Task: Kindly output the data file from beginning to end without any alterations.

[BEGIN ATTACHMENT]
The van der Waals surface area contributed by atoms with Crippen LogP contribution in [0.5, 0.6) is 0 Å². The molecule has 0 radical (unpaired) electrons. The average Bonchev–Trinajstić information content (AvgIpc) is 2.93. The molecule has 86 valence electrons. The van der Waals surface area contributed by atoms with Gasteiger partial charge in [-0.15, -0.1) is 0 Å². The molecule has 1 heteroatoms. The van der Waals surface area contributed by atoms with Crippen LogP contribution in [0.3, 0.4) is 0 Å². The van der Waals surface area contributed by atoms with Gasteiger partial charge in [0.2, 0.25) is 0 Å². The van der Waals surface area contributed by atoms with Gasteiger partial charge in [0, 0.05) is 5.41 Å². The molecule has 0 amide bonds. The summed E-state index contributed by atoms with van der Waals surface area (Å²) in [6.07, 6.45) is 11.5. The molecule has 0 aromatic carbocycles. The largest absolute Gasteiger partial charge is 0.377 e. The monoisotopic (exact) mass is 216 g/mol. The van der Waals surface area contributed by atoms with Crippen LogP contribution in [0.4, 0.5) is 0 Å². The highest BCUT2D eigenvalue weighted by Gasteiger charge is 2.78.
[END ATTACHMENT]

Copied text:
The van der Waals surface area contributed by atoms with Crippen LogP contribution in [0.5, 0.6) is 0 Å². The molecule has 0 radical (unpaired) electrons. The average Bonchev–Trinajstić information content (AvgIpc) is 2.93. The molecule has 86 valence electrons. The van der Waals surface area contributed by atoms with Gasteiger partial charge in [-0.15, -0.1) is 0 Å². The molecule has 1 heteroatoms. The van der Waals surface area contributed by atoms with Crippen LogP contribution in [0.3, 0.4) is 0 Å². The van der Waals surface area contributed by atoms with Gasteiger partial charge in [0.2, 0.25) is 0 Å². The van der Waals surface area contributed by atoms with Gasteiger partial charge in [0, 0.05) is 5.41 Å². The molecule has 0 amide bonds. The summed E-state index contributed by atoms with van der Waals surface area (Å²) in [6.07, 6.45) is 11.5. The molecule has 0 aromatic carbocycles. The largest absolute Gasteiger partial charge is 0.377 e. The monoisotopic (exact) mass is 216 g/mol. The van der Waals surface area contributed by atoms with Crippen LogP contribution in [0.4, 0.5) is 0 Å². The highest BCUT2D eigenvalue weighted by Gasteiger charge is 2.78.